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I recently bought an Asus Eee PC 901, on which I am running Ubuntu linux.

I was mucking around in C on my old (larger) laptop, and I want to continue to do so on the Eee. However, Anjuta - the IDE that I was using - is not very usable with the Eee's resolution of 1024x600.

What with the status pane at the bottom, and the giant toolbar buttons, there's not much free real-estate for code.

Can anyone recommend an IDE which is (or can be configured to be) suitable for low resolutions? I would much prefer something that supports modern IDE features like code folding and auto-completion.

Update: GVim seems pretty neat, and KDevelop looks like it'd be good except that I'm running Gnome, and would rather not install the kde libs. I'm really impressed with Code::Blocks though, can't believe I'd never heard of it before, so I'm calling that The Answer. Thanks guys.

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closed as not constructive by Bo Persson, Ben, Mark, TryTryAgain, Gunther Struyf Aug 27 '12 at 3:24

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up vote 6 down vote accepted

Code::Blocks is a highly configurable IDE. You can set up the various windows in any configuration, disable tool strips, etc. It is also, IMO, the C/C++ IDE for Linux with the best and most powerful modern features (debugging, code completion, code folding, etc.)

You may be able to gain more usable screen space by changing the window manager theme.

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  • Gvim - configurable, what with al lot of control on font sizes, etc
  • xemacs - if you are in the emacs camp :)
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If you are using gvim there are a few good addons that make it more IDE like -

Edit: Updated link - Thanks Justin :)

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That link is now – Justin Abrahms Mar 1 '09 at 4:34
  • vim
  • kdevelop.

Kdevelop has a full screen mode and its interface is very configurable.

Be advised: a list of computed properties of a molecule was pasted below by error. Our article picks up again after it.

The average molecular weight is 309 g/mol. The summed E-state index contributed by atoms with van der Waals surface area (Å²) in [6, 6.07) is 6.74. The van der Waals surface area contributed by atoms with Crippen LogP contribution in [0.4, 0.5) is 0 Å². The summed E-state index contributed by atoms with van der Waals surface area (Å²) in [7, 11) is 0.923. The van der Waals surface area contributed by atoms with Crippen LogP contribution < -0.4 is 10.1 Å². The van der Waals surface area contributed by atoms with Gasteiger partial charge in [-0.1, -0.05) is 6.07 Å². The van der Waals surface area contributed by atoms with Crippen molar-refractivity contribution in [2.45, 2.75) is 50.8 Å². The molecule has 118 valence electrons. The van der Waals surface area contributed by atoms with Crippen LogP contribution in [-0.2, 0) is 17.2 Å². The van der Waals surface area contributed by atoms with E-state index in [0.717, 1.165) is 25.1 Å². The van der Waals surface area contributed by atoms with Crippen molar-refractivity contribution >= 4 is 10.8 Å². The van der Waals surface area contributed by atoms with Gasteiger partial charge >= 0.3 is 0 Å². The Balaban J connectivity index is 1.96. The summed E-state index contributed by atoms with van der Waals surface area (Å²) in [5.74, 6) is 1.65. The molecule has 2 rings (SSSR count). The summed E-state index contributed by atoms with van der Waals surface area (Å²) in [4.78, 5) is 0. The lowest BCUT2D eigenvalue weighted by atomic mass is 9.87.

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I have been pretty happy with Sun's NetBeans, which supports C/++ and many other languages. I have a link to some screen shots below. The undocking windows work well on a small screen.

Also, I just installed the jVi plugin today on my work PC. This gives the IDE's editor a vim personality, so I can toggle into a mode to do things within the editor window with fewer "chord" commands. My fingers are happier now :-)

        • blah blah blah (old rambling): - - - -

I have the Acer version of one of those 10x6 "atom" netbooks. I'm still working on getting all the packages I need set up on it. FYI: beware the kernal update that Ubuntu may install if you let it. I have the bug # on my site, but don't have it handy at the moment. bug: link text as mentioned on link text

I'm thinking of installing Sun's NetBeans IDE, since it supports a variety of languages (e.g. - Ruby), not just Java. From what I have seen over people's shoulders, and from an older Sun IDE version years ago, the individual tool windows detach from each other so you can alt-tab between them, instead of the monolithic tiled scheme that Eclipse uses.

I'll try and re-edit this in a few days to put in a real answer instead of just a "me too".

Update: (albeit a few months later) The boot bug for the Atom is mostly fixed now (it usually boots without a problem, go figure).

And, I have been using NetBeans for a while now. See my screen shots and brief write-up

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I find QtCreator among the nicest because it is very shortcut friendly and has a wide layout by default.

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I agree -- I have an EeePC and Qt Creator is perfect. Uses very little screen space (+ fullscreen mode), and is very very fast, which is important on the slow CPU. – Matej Dec 5 '11 at 11:03

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